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The usual (although not unique) mathematical definition of the
continuous dot product is
 
(11) 
where the bar over f_{1} stands for complex conjugate (in the case of
complexvalued functions.) Applying definition (11) to the
dot product in formula (10) and approximating the integral by
a finite sum on the regular grid N, we arrive at the approximate
equality
 
(12) 
We can consider equation (12) not only as a useful
approximation, but also as an implicit definition of the
regular grid. The grid regularity means that approximation
(12) is possible. According to this definition, the more
regular the grid is, the more accurate is the approximation.
Substituting equality (12) into formulas (10) and
(7) gives us a solution to the interpolation problem. The
solution takes the form of equation (1) with
 
(13) 
We have found a constructive way of creating the linear
interpolation operator from a specified set of basis functions.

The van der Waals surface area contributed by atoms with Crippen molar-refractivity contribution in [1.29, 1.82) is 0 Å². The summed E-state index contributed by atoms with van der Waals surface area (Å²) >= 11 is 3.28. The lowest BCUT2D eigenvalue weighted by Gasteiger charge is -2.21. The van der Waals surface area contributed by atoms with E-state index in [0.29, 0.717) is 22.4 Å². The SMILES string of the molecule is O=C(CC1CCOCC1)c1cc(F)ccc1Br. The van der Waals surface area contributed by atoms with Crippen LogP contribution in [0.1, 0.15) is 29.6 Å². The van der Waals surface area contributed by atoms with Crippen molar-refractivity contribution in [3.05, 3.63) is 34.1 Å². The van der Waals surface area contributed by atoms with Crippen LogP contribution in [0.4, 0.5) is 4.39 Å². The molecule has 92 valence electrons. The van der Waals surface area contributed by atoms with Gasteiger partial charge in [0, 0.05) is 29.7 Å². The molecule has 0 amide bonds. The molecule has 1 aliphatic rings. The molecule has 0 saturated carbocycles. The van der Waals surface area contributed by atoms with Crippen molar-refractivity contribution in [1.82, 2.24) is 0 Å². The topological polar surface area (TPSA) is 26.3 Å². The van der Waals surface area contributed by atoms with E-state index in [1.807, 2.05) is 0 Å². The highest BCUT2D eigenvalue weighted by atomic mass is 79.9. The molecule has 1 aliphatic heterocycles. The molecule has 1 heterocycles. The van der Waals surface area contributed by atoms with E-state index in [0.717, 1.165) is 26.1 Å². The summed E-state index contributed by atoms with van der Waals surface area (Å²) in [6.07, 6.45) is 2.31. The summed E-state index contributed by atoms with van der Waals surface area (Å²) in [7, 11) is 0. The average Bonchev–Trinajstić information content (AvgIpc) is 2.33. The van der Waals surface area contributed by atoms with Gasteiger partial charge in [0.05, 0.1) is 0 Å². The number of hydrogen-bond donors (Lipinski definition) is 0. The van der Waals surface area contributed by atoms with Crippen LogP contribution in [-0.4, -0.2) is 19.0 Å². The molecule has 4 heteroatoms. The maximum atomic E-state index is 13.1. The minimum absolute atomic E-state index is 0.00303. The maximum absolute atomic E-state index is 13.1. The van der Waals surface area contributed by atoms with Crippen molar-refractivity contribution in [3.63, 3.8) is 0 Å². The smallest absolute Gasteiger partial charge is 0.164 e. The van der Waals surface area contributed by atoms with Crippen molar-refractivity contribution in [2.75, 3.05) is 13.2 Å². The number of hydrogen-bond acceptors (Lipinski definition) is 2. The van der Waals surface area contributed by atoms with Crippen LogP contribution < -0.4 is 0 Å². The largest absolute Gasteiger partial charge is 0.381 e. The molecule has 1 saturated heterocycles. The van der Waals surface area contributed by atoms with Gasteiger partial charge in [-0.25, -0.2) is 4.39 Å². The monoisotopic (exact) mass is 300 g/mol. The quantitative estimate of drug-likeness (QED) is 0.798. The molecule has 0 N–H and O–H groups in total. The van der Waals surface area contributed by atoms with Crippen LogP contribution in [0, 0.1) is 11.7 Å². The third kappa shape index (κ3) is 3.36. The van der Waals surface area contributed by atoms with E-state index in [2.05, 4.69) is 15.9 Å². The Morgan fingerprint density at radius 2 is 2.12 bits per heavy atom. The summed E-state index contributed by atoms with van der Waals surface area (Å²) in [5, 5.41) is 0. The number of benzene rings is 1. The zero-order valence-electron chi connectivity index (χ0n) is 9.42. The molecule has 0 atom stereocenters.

It is important to note that the adjoint of the linear operator in
formula (1) is the continuous dot product of functions
W (x, n) and f (x). This simple observation follows from the
definition of the adjoint operator and the simple equality
 

 (14) 
where we have assumed that the discrete dot product is defined by the
sum
 
(15) 
Applying the adjoint interpolation operator to the function f,
defined with the help of formula (13), and employing
formulas (7) and (10), we discover that
 

 (16) 
This remarkable result shows that although the forward linear
interpolation is based on approximation (12), the adjoint
interpolation produces an exact value of f (n)! The approximate
nature of equation (13) reflects the fundamental
difference between adjoint and inverse linear operators
Claerbout (1992). When adjoint interpolation is applied
to a constant function , it is natural to require the
constant output f (n) = 1. This requirement leads to yet another
general property of the interpolation functions W (x,n):
Property 1233
 
(17) 
Next: Interpolation with Fourier basis
Up: Fomel: Interpolation
Previous: Function basis
Stanford Exploration Project
11/11/1997